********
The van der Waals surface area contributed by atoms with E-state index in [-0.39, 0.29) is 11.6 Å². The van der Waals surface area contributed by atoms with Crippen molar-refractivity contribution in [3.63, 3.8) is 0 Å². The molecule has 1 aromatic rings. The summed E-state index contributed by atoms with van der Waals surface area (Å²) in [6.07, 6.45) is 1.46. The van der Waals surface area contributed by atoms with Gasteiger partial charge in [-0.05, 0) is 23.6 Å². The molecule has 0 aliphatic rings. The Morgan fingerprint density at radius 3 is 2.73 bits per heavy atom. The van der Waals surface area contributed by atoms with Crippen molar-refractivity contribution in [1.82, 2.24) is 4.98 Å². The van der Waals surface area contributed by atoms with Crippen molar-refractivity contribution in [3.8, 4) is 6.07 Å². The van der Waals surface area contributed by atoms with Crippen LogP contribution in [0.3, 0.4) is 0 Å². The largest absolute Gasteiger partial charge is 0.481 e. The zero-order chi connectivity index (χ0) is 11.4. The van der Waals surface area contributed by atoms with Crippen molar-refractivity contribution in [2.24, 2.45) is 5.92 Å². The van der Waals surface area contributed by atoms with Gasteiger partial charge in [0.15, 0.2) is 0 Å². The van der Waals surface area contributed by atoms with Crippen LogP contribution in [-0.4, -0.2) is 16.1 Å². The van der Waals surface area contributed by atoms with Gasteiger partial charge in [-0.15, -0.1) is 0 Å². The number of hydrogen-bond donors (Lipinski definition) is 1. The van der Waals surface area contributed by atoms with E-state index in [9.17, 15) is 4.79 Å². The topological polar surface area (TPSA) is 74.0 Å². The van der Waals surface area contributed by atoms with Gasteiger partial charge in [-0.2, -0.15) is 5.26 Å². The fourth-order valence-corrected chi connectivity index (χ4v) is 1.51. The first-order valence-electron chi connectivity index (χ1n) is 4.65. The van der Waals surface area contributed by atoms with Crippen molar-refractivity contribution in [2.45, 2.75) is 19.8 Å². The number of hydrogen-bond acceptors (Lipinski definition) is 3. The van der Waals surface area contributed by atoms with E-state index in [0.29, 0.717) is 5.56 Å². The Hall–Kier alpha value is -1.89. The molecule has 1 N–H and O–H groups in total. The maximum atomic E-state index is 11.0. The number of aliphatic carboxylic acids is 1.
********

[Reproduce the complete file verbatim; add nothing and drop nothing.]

The van der Waals surface area contributed by atoms with E-state index in [-0.39, 0.29) is 11.6 Å². The van der Waals surface area contributed by atoms with Crippen molar-refractivity contribution in [3.63, 3.8) is 0 Å². The molecule has 1 aromatic rings. The summed E-state index contributed by atoms with van der Waals surface area (Å²) in [6.07, 6.45) is 1.46. The van der Waals surface area contributed by atoms with Gasteiger partial charge in [-0.05, 0) is 23.6 Å². The molecule has 0 aliphatic rings. The Morgan fingerprint density at radius 3 is 2.73 bits per heavy atom. The van der Waals surface area contributed by atoms with Crippen molar-refractivity contribution in [1.82, 2.24) is 4.98 Å². The van der Waals surface area contributed by atoms with Crippen molar-refractivity contribution in [3.8, 4) is 6.07 Å². The van der Waals surface area contributed by atoms with Crippen LogP contribution in [0.3, 0.4) is 0 Å². The largest absolute Gasteiger partial charge is 0.481 e. The zero-order chi connectivity index (χ0) is 11.4. The van der Waals surface area contributed by atoms with Crippen molar-refractivity contribution in [2.24, 2.45) is 5.92 Å². The van der Waals surface area contributed by atoms with Gasteiger partial charge in [0.15, 0.2) is 0 Å². The van der Waals surface area contributed by atoms with Crippen LogP contribution in [-0.4, -0.2) is 16.1 Å². The van der Waals surface area contributed by atoms with Gasteiger partial charge in [-0.15, -0.1) is 0 Å². The number of hydrogen-bond donors (Lipinski definition) is 1. The van der Waals surface area contributed by atoms with E-state index in [9.17, 15) is 4.79 Å². The topological polar surface area (TPSA) is 74.0 Å². The van der Waals surface area contributed by atoms with Gasteiger partial charge in [-0.2, -0.15) is 5.26 Å². The fourth-order valence-corrected chi connectivity index (χ4v) is 1.51. The first-order valence-electron chi connectivity index (χ1n) is 4.65. The van der Waals surface area contributed by atoms with Crippen molar-refractivity contribution in [2.45, 2.75) is 19.8 Å². The number of hydrogen-bond acceptors (Lipinski definition) is 3. The van der Waals surface area contributed by atoms with E-state index in [0.29, 0.717) is 5.56 Å². The Hall–Kier alpha value is -1.89. The molecule has 1 N–H and O–H groups in total. The maximum atomic E-state index is 11.0. The number of aliphatic carboxylic acids is 1.